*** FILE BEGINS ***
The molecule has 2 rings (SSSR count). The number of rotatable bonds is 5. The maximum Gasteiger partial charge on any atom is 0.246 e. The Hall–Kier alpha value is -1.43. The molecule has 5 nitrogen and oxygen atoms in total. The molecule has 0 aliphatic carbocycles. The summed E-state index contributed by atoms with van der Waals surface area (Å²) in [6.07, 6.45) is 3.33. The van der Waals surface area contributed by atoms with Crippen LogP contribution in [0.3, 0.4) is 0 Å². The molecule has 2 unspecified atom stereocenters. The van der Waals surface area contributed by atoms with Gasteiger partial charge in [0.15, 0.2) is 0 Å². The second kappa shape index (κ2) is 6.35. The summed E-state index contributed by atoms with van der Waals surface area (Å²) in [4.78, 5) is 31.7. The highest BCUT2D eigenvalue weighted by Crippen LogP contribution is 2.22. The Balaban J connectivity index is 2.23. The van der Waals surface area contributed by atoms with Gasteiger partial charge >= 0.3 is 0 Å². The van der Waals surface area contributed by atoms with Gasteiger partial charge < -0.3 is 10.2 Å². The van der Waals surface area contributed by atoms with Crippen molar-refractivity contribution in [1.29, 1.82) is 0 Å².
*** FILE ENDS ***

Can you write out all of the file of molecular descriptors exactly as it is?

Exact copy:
The molecule has 2 rings (SSSR count). The number of rotatable bonds is 5. The maximum Gasteiger partial charge on any atom is 0.246 e. The Hall–Kier alpha value is -1.43. The molecule has 5 nitrogen and oxygen atoms in total. The molecule has 0 aliphatic carbocycles. The summed E-state index contributed by atoms with van der Waals surface area (Å²) in [6.07, 6.45) is 3.33. The van der Waals surface area contributed by atoms with Crippen LogP contribution in [0.3, 0.4) is 0 Å². The molecule has 2 unspecified atom stereocenters. The van der Waals surface area contributed by atoms with Gasteiger partial charge in [0.15, 0.2) is 0 Å². The second kappa shape index (κ2) is 6.35. The summed E-state index contributed by atoms with van der Waals surface area (Å²) in [4.78, 5) is 31.7. The highest BCUT2D eigenvalue weighted by Crippen LogP contribution is 2.22. The Balaban J connectivity index is 2.23. The van der Waals surface area contributed by atoms with Gasteiger partial charge >= 0.3 is 0 Å². The van der Waals surface area contributed by atoms with Gasteiger partial charge < -0.3 is 10.2 Å². The van der Waals surface area contributed by atoms with Crippen molar-refractivity contribution in [1.29, 1.82) is 0 Å².